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Clara's Clearing

Clara's Clearing

Lesson Seven: Analyzing Stories

Thursday, May 05, 2011

This blog is part of Educating My Boy: Chronicles of a Free-Schooler

An ancient Egyptian tale, “Rhodopis and Her gilded Sandals,” is the oldest version of the Cinderella story. Jack’s assignment was to read the Egyptian version in Volume 7 of My Book House and to compare it to other tellings of the story.

In the Egyptian story, “Rhodopis” (Greek for “rosy cheeked”) is a beautiful young woman bathing in a river. One of her dainty slippers is picked up by a “royal eagle” and dropped in the lonely king’s lap. The king has all the maidens of the realm try on the slipper, to no avail. Then a grateful subject, a man whom the king has set free from the burden of unjust taxes, leads the king to the river where Rhodopis bathes. Her little foot fits the slipper, she produces the other one, and then she and the king get married and live happily ever after.


Jack mentioned some of the differences in the characters: there was no fairy godmother, no ugly sisters, and “Cinderella” herself was not a servant. There was no ball or pumpkin carriage either. Jack also mentioned there was no “moral” in the Egyptian story as in one of the tellings he had read where Cinderella forgave her step sisters and everybody lived happily ever after together. The moral in this story was that the king reaped the rewards of being a good and just king.


The next assignment was the Greek myth, “Phaeton.” Here an interesting thing happened. On his own, Jack offered a nicely systematic analysis. I asked for a “synopsis” of the story, a brief description of the plot. I asked him if he knew what “plot” meant. “It means what’s happening in the story,” he said. Then he added: “The plot is the spinal chord of the story. The characters are the ad-ons, like arms and legs.”


The main character in this story is Phaeton, the “non-listening kid” who boasts to his teasing school fellows that he is the son of Apollo. The other kids don’t believe him and to prove it he decides to ask his father to allow him to ride his chariot of the sun. His mother Clymene warns him not to do it and Apollo says that is not a safe thing to do for a youth. But Phaeton persists and Apollo yields. In the end Zeus has to come to the rescue when Phaeton, unable to control the powerful and unruly horses drawing the chariot, nearly destroys the whole earth with the fires of the sun. Zeus zaps Phaeton to death and saves the world.


Jack described Clymene as the “kind mother” character and Apollo as “the kind father who can’t stop his kid.” Then he took his analysis a step further: “The characters are the arms and legs of the story, and other details, like the horses in this story, are like the muscles that keep the body together.” Very nice, I thought.


The next story he was assigned to read was a Welsh folk tale, “The Youth Who Wanted Some Fun.” I asked what this story was about and Jack said that he did not quite understand this story, neither plot, nor characters, nor details. “I only remember one of the pictures but not sure what that showed either.” I had a strong suspicion that he had not read the story. But since there had been too much time between the time I assigned the story and when we had this lesson, and also since he did such a good job analyzing the other stories, I let him get away with it!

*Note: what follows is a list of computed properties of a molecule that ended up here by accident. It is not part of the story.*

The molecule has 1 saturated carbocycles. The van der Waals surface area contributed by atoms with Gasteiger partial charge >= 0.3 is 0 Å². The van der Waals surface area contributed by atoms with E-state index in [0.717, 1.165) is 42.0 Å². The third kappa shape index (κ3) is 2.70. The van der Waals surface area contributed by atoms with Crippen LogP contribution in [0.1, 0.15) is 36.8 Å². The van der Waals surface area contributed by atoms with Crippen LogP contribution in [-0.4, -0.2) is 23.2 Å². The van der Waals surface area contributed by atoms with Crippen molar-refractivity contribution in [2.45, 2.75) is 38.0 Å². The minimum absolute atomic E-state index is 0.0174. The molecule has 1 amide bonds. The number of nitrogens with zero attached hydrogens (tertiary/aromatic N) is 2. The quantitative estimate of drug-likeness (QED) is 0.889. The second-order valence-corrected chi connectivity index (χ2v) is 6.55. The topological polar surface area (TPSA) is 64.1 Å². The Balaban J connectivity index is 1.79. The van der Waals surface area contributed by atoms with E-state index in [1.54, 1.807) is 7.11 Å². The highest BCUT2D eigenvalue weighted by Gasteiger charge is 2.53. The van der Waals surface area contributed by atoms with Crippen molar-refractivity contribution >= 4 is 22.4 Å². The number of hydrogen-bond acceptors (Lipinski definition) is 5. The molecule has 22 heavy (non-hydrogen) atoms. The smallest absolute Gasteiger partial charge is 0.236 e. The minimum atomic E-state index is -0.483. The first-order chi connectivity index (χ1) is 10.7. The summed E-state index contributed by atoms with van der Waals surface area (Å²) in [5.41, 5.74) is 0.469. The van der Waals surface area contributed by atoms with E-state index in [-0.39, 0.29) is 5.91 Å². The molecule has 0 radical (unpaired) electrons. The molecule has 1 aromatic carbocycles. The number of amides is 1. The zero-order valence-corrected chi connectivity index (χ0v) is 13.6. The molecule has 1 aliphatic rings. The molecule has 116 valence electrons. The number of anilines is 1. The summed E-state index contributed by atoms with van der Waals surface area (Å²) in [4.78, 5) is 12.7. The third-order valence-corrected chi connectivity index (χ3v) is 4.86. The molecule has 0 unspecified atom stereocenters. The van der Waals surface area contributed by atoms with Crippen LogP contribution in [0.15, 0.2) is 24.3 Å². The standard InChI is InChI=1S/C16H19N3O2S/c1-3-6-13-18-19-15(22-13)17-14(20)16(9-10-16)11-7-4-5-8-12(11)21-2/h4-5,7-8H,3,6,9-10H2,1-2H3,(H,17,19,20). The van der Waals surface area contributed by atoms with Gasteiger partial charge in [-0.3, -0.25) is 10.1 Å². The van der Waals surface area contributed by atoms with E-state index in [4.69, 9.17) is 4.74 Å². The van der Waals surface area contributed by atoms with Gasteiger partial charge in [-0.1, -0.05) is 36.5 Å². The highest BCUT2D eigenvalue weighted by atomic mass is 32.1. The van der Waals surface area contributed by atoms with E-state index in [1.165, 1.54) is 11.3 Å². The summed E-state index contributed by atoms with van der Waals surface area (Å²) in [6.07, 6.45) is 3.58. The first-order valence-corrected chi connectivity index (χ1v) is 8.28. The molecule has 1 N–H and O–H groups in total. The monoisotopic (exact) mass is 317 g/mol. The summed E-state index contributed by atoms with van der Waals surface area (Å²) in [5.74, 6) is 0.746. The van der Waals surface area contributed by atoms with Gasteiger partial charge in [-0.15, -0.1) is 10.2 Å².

I introduced the concept of “analytical tools” and said that the three aspects of the story that he had called “plot, character and details – spinal chord, arms/legs and muscles” were like “tools” that could be used to analyze any story or movie. To demonstrate how these tools can be applied to any story I suggested we look at the book we are reading together, Mark Twain’s The Prince and the Pauper.


I asked Jack to give me a synopsis of the book. “I’d like to finish the book before telling you that.” I realized that I had said that a synopsis is a brief description of the plot. We hadn’t finished the book so technically he couldn’t give me the plot – OK, fair! So I asked him to tell me what the story is about. He said he didn’t understand me. I asked him to tell me what Halo Reach was about (the computer game he is very interested in playing right now). He gave me a quick summary of what the “characters” are in Halo Reach and what they’re trying to do but would not do the same thing for The Prince and the Pauper.


After I gave him an example of what I mean as a synopsis of the novel – a beggar boy and the crown prince exchanging places and the adventures they run into – he said, yeah,  yeah, yeah, gave me a similar synopsis, and walked away.

This lesson was an interesting example to me of how intelligence and boredom work together. Jack is obviously reading and absorbing stories in a very intelligent way. But then he gets bored with too much of what he thinks is the same thing. Perhaps the Welsh story was one too many folk tales for his taste at this point (we’ve been reading many of those!). And he definitely doesn’t like to demonstrate something that is too obvious to him, a synopsis being one. Stating the obvious, in an oversimplified manner, does indeed seem boring!

 


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